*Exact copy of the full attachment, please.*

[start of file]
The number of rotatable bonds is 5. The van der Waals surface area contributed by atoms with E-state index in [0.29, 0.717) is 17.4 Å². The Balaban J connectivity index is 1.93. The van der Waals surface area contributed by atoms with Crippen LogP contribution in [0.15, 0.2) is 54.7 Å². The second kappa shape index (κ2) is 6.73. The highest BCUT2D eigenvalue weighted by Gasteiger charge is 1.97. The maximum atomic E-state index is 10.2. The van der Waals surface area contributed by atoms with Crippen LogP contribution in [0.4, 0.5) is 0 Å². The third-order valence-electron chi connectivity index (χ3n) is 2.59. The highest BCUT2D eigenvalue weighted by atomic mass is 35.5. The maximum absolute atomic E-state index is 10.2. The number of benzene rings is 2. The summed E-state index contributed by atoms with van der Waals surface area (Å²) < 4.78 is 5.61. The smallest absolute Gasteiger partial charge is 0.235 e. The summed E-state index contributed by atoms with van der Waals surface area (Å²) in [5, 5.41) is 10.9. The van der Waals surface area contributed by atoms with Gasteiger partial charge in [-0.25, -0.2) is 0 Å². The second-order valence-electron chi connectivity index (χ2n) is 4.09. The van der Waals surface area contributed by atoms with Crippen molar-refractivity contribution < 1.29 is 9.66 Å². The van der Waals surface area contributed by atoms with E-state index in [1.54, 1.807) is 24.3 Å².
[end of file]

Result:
The number of rotatable bonds is 5. The van der Waals surface area contributed by atoms with E-state index in [0.29, 0.717) is 17.4 Å². The Balaban J connectivity index is 1.93. The van der Waals surface area contributed by atoms with Crippen LogP contribution in [0.15, 0.2) is 54.7 Å². The second kappa shape index (κ2) is 6.73. The highest BCUT2D eigenvalue weighted by Gasteiger charge is 1.97. The maximum atomic E-state index is 10.2. The van der Waals surface area contributed by atoms with Crippen LogP contribution in [0.4, 0.5) is 0 Å². The third-order valence-electron chi connectivity index (χ3n) is 2.59. The highest BCUT2D eigenvalue weighted by atomic mass is 35.5. The maximum absolute atomic E-state index is 10.2. The number of benzene rings is 2. The summed E-state index contributed by atoms with van der Waals surface area (Å²) < 4.78 is 5.61. The smallest absolute Gasteiger partial charge is 0.235 e. The summed E-state index contributed by atoms with van der Waals surface area (Å²) in [5, 5.41) is 10.9. The van der Waals surface area contributed by atoms with Gasteiger partial charge in [-0.25, -0.2) is 0 Å². The second-order valence-electron chi connectivity index (χ2n) is 4.09. The van der Waals surface area contributed by atoms with Crippen molar-refractivity contribution < 1.29 is 9.66 Å². The van der Waals surface area contributed by atoms with E-state index in [1.54, 1.807) is 24.3 Å².